Last year in September the authorities in South-east Queensland, where I live, told us to prepare for water restrictions, as previous wet seasons had failed and the dam levels were getting low (under 50% for our largest dam). Two months later, the Bureau of Meteorology predicted a wet summer and Australia recorded its wettest November since records began. Over summer we had cooler than average temperatures, which no one minded, and wetter than average rainfall, which some people did mind. In my family we love rainy days, but at some point in late February it became difficult even for us to find pleasure in so many of them. The east coast of Australia was being hit by what would come to be known colloquially as a “rain bomb”. Referred to by meteorologists as an “atmospheric river”, it seemed to move down the coast in slow-motion, suspended for days over cities and towns, apparently carrying with it enough water to fill Sydney Harbour sixteen times – which is a rather unfathomable amount since Sydney Harbour counts itself among the larger and deeper natural harbours in the world. To put it in more comprehendible terms, the largest dam for south-east Queensland was sitting below 60% on the 24th of February, 2022; three days later it reached 180%. It’s safe to say plans for water restrictions were shelved.
At my house we were ok, suffering only a minor leak in the roof. But just down the hill people were bring their cars up and parking them outside our house as the creek broke its banks and went for a wander. Bridges went under, as some are inclined to do during heavy rain, but also roads that have never been under water were violently washed away; school was cancelled across many council areas, and shopping centres had to be closed as their carparks became lakes and roofs sagged from the weight of so much water. Other members of my family and some close friends were less lucky, but thankfully none of us was harmed and nothing is insurmountable.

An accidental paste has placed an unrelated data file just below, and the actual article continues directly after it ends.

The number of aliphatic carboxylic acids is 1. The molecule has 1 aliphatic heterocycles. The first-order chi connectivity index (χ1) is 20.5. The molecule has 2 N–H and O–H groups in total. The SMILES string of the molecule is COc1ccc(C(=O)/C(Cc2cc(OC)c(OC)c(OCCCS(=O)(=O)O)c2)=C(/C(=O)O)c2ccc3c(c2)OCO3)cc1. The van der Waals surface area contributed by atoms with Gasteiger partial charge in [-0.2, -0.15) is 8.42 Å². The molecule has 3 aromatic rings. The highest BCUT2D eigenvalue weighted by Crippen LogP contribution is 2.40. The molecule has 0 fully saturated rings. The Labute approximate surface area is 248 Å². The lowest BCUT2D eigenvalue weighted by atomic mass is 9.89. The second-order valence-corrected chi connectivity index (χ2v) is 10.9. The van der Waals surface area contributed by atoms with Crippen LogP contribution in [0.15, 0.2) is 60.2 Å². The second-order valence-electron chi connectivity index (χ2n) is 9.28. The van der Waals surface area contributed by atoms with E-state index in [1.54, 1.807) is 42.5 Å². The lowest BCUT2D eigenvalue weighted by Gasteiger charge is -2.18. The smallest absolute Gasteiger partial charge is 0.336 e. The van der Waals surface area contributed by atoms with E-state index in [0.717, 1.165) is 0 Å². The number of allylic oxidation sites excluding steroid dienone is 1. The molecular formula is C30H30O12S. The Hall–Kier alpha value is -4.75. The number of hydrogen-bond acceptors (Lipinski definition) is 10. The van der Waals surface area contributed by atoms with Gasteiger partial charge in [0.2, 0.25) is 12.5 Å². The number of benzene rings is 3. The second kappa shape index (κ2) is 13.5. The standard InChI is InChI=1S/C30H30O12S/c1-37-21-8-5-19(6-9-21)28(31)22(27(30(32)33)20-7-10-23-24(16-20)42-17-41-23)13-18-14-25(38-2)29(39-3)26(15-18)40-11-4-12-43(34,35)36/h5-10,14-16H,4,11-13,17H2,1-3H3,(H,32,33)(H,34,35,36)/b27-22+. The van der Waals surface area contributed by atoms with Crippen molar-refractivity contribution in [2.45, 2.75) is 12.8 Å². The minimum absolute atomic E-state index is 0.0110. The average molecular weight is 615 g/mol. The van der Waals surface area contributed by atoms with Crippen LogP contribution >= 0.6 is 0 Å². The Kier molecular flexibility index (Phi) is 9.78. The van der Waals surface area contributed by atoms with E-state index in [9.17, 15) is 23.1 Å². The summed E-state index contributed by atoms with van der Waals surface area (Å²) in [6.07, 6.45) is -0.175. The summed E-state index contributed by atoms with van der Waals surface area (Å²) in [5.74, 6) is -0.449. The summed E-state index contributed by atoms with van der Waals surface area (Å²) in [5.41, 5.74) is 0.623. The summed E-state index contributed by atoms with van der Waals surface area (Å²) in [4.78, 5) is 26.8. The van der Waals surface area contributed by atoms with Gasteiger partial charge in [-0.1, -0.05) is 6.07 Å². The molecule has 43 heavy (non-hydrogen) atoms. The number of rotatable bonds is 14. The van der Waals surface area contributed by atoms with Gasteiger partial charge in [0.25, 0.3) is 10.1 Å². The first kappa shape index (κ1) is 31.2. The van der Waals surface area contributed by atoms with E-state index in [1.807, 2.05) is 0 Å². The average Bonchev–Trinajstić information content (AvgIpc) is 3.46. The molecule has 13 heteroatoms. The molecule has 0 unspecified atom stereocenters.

Elsewhere the hurt and damage is much harder to fix. Natural disasters never happen without consequences and so many people lost something. Some houses will never be rebuilt, some business won’t recover, some loved ones won’t be coming home. I hurt for them.
The rain is no longer constant, but intermittent downpours mean more evacuations for some areas and renewed fears of further damage – as if there was anything else to damage. People are on edge, mourning, fearful and traumatised on the east coast of Australia.
Actually, the world is on edge.
There isn’t a lot to love about 2022 so far – volcanoes, floods, polar heat waves and other wild weather, the continuing pandemic, the rising cost of living, and of course the heartbreaking events and images we’re hearing about/seeing from Ukraine, which threaten to upend the world entirely.
Given the state of things, it’s sometimes hard to find inspiration or motivation to produce art, much less feel good about carrying on with it. These are scary times and it seems a trivial activity to do while others struggle just getting through the night.
Humans are creative even – sometimes especially – in troubling times. As others have said before, art is not a luxury. So I fall back on some simple and soothing art – for meditation, for clarity, to find a way to think about all the big events we’re witnessing and experiencing now, and sometimes for distraction. It’s art that doesn’t have conscious meaning, at least none that I can discern. It’s just me, in quiet conversation with a pen and some cheap paper.